Internet retailers I assumed got killed during the dot-com wipeout keep turning up alive.
This week an e-mail arrived from Bulbs.com, an obscure Web site I profiled when it launched in 1999 vowing to corner the online market for light bulbs. I figured someone had turned out the lights on that site long ago, but I was wrong. The Worcester, Mass.-based company reported its first quarterly profit six months ago and is adding 600 new customers a month, including the managers of big buildings with lots of bulbs to replace.
It shouldn't have surprised me, considering a report released last week that showed profit margins for Internet retailers rose sharply last year, far exceeding the meager returns historically associated with retailing.
Collectively, Internet retailers went from break-even in 2002 to an average operating profit of 21 percent in 2003, according to Forrester Research and Shop.org, the online division of the National Retail Federation. The groups surveyed 150 Internet sellers of all types, including Web-only retailers and the online divisions of stores and cataloguers.
Online sales in the United States last year increased 51 percent, to $114 billion, the report estimated, or 5.4 percent of all retail sales. Travel accounted for more than a third of online sales, or $42.3 billion. Excluding travel, Internet sales claimed 3.8 percent of total retail.
Merchants selling exclusively online experienced the biggest profit leap, the report found, although they remained less profitable in general than Web sites of cataloguers and stores. Cataloguers reported the largest profit margins -- totaling on average 28 percent for their online operations, up from 22 percent a year earlier. Traditional stores reported their online operating margins rocketed from 7 percent in 2002 to 21 percent last year, while Web-only sellers turned a collective loss of 16 percent into a profit of 15 percent.
"The Internet is turning into a very significant profit engine for retailers," said Scott Silverman, executive director of Shop.org.
Even though retailers historically have had average profits of less than 10 percent (behemoth Wal-Mart, for example, reported a profit of less than 4 percent last year), not all retailers are sold on the need to spend big bucks on the Web. "The potential of it still isn't fully understood throughout the retail industry," Silverman said.
Maybe that's because nobody has any idea just how big Internet retail will eventually grow. After all, Web-based retailing is still not quite 10 years old. The first sale at Amazon.com's pioneering online bookstore took place in July 1995, two months before eBay went online as an experimental, free auction service.
Amazon copycats triggered an explosion of dot-com retailing start-ups in 1999, and established retailers quickly joined the race, determined to harness the Web to enhance their operations. While many Internet-only retailers died after the stock market crashed in 2000, some survived and a few are starting to thrive, along with the online divisions of many well-known chain stores.
Internet diamond discounter Blue Nile, for example, had a successful initial public stock offering last month. Founded during the dot-com heyday of 1999, Seattle-based Blue Nile turned profitable in June 2002 and reported $11.3 million of operating income on sales of $129 million last year.
But financial data about online retailing is still hard to come by, because many Web-only sellers are still privately held, and store-based retailers and mail-order companies often decline to break out their online results. That makes the Forrester/Shop.org survey particularly interesting, since 110 of the 150 Internet retailers that agreed to respond provided complete revenue and expense data on their online operations.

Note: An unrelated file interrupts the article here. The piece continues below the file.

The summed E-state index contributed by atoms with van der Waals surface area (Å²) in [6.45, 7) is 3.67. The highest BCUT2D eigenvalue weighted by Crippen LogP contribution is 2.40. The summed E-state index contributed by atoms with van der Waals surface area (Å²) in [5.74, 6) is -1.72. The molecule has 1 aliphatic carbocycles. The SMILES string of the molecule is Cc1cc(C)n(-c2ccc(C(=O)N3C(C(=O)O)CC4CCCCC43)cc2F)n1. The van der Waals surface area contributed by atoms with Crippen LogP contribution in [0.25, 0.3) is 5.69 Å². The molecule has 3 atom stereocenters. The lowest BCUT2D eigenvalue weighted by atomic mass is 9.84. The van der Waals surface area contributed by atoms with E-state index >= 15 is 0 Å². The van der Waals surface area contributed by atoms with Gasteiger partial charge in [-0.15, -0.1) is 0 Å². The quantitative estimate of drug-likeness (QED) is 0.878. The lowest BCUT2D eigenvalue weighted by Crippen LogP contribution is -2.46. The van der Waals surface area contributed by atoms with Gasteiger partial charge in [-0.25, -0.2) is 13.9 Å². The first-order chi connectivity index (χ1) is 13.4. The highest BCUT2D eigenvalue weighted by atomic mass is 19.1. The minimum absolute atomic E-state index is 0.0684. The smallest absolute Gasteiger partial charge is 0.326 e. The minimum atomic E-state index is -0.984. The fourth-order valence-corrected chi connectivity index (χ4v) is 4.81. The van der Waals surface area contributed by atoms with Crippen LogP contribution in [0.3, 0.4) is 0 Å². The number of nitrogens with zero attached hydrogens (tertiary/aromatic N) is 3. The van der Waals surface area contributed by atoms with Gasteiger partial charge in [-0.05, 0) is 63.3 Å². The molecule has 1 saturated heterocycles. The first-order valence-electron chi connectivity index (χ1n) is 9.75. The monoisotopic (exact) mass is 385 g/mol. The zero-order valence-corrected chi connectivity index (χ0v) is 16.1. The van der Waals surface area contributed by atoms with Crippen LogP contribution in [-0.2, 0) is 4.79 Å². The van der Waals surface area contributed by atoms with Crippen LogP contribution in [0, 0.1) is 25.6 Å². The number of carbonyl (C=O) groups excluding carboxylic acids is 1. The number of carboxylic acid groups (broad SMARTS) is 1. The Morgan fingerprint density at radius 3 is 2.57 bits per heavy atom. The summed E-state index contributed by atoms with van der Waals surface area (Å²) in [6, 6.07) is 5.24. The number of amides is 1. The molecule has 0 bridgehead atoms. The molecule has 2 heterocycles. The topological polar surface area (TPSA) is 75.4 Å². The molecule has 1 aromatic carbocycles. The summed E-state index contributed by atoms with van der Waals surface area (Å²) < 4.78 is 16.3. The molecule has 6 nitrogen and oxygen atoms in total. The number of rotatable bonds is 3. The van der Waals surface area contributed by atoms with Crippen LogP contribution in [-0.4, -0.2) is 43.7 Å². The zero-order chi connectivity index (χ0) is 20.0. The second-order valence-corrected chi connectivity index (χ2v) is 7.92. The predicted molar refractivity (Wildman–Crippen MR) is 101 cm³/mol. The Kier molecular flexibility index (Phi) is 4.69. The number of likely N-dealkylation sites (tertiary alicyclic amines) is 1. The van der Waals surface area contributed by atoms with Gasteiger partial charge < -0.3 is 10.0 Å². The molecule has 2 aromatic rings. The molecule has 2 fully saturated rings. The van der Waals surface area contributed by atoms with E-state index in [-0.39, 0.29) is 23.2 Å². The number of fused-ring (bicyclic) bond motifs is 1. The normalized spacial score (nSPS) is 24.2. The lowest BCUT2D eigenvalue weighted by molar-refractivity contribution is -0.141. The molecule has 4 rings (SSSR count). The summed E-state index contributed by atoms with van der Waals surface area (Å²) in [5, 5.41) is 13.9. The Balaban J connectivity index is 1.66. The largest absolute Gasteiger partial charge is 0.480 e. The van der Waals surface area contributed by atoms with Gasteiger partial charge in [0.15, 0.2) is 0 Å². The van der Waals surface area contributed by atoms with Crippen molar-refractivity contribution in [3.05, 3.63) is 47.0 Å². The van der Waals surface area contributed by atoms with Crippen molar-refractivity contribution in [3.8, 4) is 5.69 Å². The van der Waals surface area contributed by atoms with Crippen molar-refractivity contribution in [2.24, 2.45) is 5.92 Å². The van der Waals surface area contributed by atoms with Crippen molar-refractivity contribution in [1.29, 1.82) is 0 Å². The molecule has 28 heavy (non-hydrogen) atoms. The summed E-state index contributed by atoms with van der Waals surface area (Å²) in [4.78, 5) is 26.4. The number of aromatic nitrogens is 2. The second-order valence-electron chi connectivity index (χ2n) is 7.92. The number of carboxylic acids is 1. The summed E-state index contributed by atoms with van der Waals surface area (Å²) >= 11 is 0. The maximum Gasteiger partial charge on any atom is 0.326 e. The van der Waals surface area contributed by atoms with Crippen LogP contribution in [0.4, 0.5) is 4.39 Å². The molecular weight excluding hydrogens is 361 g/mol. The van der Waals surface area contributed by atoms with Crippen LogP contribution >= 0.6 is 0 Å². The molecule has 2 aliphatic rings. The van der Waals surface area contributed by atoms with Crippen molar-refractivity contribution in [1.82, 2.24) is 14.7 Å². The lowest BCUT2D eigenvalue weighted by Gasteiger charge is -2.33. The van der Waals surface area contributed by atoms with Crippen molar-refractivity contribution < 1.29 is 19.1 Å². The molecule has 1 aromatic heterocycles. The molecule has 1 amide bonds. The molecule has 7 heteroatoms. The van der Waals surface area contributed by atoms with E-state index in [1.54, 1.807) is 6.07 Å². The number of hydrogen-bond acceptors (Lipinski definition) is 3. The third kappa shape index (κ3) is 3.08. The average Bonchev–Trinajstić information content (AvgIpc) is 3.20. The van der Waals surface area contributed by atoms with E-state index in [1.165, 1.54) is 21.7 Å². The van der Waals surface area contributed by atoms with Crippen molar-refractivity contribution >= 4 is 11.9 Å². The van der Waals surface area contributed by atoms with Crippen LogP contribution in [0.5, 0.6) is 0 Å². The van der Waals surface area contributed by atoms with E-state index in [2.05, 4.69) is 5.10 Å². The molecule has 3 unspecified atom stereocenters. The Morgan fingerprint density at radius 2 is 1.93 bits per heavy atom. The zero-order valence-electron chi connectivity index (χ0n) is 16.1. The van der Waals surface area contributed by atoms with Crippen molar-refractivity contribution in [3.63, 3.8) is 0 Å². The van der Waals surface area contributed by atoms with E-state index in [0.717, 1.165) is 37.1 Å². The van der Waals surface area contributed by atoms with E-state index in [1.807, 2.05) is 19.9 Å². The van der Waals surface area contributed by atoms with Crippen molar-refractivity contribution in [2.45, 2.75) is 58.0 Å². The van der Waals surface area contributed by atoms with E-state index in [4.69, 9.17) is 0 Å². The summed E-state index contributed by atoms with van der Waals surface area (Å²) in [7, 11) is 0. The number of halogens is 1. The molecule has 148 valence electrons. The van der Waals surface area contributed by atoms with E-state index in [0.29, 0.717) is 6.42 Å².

Not all reported profits. Some 79 percent said they were in the black, up from 70 percent in 2002 and 56 percent in 2001. Shop.org did not name the participating merchants, but said 40 percent were store-based and 35 percent were Web-only sellers. Nearly half reported annual sales of $10 million or more.
The report found several reasons for rising profits. One was a big drop in online retailers' marketing costs -- from an average of $8 per order in 2002 to $4 last year. Another was the falling cost of their merchandise, attributed to their ability to negotiate better deals with wholesalers as Internet retailers start selling in volume.
But the report also found some financial metrics lagging. Average costs to fulfill an order jumped from $6.30 in 2002 to $9.80 last year, thanks partly to free shipping offers. Moreover, customer service costs per order jumped from $1.90 to $2.30 as Internet merchants increasingly recognized the need to offer customers live help via phone or Internet chats.
Another downer for Internet retailers underscores the real power of Internet commerce for consumers: The percentage of people who abandon online shopping carts before clicking the "buy" button jumped to 53 percent last year from 49 percent the previous year. The report attributed this huge bailout rate in part to the popularity of comparison shopping online, where the same product is typically a click away at rival sites, often for less.
"It's easier now for consumers to compare prices and retailers online," acknowledged Shop.org's Silverman.
Sites such as Shopping.com and BizRate.com that help people see prices from many different sites in one spot are becoming big business, ranking among the Web's top 10 gaining categories in April, according to comScore Networks. The research firm reported 37 million people visited at least one price-comparison site in April.
That forebodes increasingly fierce competition among Internet retailers, suggesting their profit margins may eventually get compressed to the same skimpy ones that have long plagued retailing.
Leslie Walker's e-mail address is email@example.com.